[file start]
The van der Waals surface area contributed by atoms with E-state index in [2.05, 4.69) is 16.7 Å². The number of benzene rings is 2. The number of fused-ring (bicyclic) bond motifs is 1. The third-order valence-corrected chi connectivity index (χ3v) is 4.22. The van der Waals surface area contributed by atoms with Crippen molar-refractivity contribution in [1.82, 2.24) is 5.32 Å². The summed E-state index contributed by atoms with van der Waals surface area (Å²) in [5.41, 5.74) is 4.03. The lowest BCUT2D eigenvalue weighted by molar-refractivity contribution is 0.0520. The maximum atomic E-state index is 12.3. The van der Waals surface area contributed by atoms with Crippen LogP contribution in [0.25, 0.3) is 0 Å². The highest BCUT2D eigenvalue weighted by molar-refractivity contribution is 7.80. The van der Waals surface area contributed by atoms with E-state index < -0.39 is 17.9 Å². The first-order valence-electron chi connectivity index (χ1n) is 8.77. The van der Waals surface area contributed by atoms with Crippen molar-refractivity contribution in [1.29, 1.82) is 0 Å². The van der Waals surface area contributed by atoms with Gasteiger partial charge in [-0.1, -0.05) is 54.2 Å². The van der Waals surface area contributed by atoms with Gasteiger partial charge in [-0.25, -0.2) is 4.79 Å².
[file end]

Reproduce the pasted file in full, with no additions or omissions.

The van der Waals surface area contributed by atoms with E-state index in [2.05, 4.69) is 16.7 Å². The number of benzene rings is 2. The number of fused-ring (bicyclic) bond motifs is 1. The third-order valence-corrected chi connectivity index (χ3v) is 4.22. The van der Waals surface area contributed by atoms with Crippen molar-refractivity contribution in [1.82, 2.24) is 5.32 Å². The summed E-state index contributed by atoms with van der Waals surface area (Å²) in [5.41, 5.74) is 4.03. The lowest BCUT2D eigenvalue weighted by molar-refractivity contribution is 0.0520. The maximum atomic E-state index is 12.3. The van der Waals surface area contributed by atoms with Crippen LogP contribution in [0.25, 0.3) is 0 Å². The highest BCUT2D eigenvalue weighted by molar-refractivity contribution is 7.80. The van der Waals surface area contributed by atoms with E-state index < -0.39 is 17.9 Å². The first-order valence-electron chi connectivity index (χ1n) is 8.77. The van der Waals surface area contributed by atoms with Crippen molar-refractivity contribution in [1.29, 1.82) is 0 Å². The van der Waals surface area contributed by atoms with Gasteiger partial charge in [-0.1, -0.05) is 54.2 Å². The van der Waals surface area contributed by atoms with Gasteiger partial charge in [-0.25, -0.2) is 4.79 Å².